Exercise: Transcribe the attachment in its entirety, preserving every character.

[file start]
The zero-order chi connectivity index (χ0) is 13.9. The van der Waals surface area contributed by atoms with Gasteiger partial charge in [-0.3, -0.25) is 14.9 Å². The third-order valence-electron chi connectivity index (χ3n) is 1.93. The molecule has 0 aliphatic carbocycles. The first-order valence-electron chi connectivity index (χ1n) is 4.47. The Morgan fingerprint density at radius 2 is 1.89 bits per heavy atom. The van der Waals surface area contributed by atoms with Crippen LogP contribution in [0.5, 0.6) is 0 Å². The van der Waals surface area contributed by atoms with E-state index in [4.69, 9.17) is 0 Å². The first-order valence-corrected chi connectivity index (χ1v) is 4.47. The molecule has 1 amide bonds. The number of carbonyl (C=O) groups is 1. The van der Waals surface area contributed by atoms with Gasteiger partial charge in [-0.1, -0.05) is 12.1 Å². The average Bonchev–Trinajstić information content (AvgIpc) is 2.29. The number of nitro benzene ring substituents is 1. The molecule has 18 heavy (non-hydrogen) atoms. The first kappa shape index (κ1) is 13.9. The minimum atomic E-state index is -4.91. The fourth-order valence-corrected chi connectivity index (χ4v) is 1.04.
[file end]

The zero-order chi connectivity index (χ0) is 13.9. The van der Waals surface area contributed by atoms with Gasteiger partial charge in [-0.3, -0.25) is 14.9 Å². The third-order valence-electron chi connectivity index (χ3n) is 1.93. The molecule has 0 aliphatic carbocycles. The first-order valence-electron chi connectivity index (χ1n) is 4.47. The Morgan fingerprint density at radius 2 is 1.89 bits per heavy atom. The van der Waals surface area contributed by atoms with Crippen LogP contribution in [0.5, 0.6) is 0 Å². The van der Waals surface area contributed by atoms with E-state index in [4.69, 9.17) is 0 Å². The first-order valence-corrected chi connectivity index (χ1v) is 4.47. The molecule has 1 amide bonds. The number of carbonyl (C=O) groups is 1. The van der Waals surface area contributed by atoms with Gasteiger partial charge in [-0.1, -0.05) is 12.1 Å². The average Bonchev–Trinajstić information content (AvgIpc) is 2.29. The number of nitro benzene ring substituents is 1. The molecule has 18 heavy (non-hydrogen) atoms. The first kappa shape index (κ1) is 13.9. The minimum atomic E-state index is -4.91. The fourth-order valence-corrected chi connectivity index (χ4v) is 1.04.